Western companies are respected, but will they win? US tech companies are clearly spending more time and energy focused on China. There’s lots of talk about Uber in China these days. Uber is doing very well in China for sure, but it’s still much smaller than local incumbent GGV portfolio company Didi Chuxing. Depending on who you believe, Uber’s market share is somewhere between 10% – 30% with Didi Chuxing having the balance. Apple is another company doing very well in China, but it’s still selling fewer phones than Huawei and Xiaomi. Google also seems to be looking for a way to re-enter China but for now search is dominated by Baidu. Meanwhile, local Chinese tech giants are growing market share and power. Tencent, Alibaba and Baidu are all investing in and acquiring emerging leaders in China (and outside). Every top US-based internet and mobile company is now thinking about China (as they should), but “winning” will be incredibly challenging in China given the strength of the incumbents. Partnering selectively seems like a more viable strategy.
Dynamics and volatility around move to consumer-led economy. At $11 Trillion, China’s GDP is the second largest in the world. There’s a global fascination over whether China’s growth can continue at 7% or higher. 7% growth would mean about $770 billion of new GDP created this year. To put that in perspective, the US is expected to grow 2.5% at best in ’15, generating roughly $400 billion in new GDP. If China only grows at 6% this year, China will create $660 billion of new GDP. In short, whatever the growth rate, lots of GDP is being created. Consumerism is needed to continue to drive growth in China. While lots of millionaires have been created in China (China has more millionaires and ultra high net worth ($50M+) folks than all other nations, apart from the US), a real question becomes how will the middle class behave over time. It does seem that the transition to more consumerism as a component of GDP growth will lead to more volatility – its far easier to manage to a government spend number than to predict an aggregate consumer spend number – but it’s unclear what the path will look like exactly. With more of a consumer-led economy, China is likely to start looking more like the US with respect to this volatility.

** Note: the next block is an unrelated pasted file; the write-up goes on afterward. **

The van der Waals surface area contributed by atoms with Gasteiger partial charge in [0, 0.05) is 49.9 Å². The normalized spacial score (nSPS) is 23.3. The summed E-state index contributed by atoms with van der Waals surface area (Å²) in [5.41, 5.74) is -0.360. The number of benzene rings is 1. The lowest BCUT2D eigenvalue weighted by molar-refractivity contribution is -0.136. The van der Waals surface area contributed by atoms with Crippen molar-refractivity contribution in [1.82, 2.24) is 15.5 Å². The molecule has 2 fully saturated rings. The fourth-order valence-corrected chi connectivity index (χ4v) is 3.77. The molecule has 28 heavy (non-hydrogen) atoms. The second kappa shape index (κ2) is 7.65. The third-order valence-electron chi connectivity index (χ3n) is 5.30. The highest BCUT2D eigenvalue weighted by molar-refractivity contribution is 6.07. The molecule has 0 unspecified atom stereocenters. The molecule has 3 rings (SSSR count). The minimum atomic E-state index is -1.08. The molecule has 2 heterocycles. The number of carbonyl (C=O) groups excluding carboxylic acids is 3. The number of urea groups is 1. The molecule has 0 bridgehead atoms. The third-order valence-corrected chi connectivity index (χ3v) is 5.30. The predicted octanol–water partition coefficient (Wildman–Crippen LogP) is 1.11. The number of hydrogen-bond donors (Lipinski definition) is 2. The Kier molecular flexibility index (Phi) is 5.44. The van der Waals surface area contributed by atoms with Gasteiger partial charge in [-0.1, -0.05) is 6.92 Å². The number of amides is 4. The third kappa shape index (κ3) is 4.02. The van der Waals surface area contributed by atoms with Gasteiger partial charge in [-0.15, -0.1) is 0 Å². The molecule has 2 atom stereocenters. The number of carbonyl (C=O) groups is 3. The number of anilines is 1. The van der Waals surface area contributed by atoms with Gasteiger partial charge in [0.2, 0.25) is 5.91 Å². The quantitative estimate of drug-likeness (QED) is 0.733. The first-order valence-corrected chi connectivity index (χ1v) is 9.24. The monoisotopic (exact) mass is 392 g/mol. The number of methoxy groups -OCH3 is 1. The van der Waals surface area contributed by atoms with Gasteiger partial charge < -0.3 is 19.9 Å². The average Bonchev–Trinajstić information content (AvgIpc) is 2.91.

China’s economy remains an amazingly fast paced and dynamic arena, where innovation and experience are ascending as the key ingredients to success. The doors are more open these days to US companies, but localization and partnerships will play an important role. The market is big and people are resilient and ambitious. The incumbents are strong. I look forward to watching how the market continues to evolve.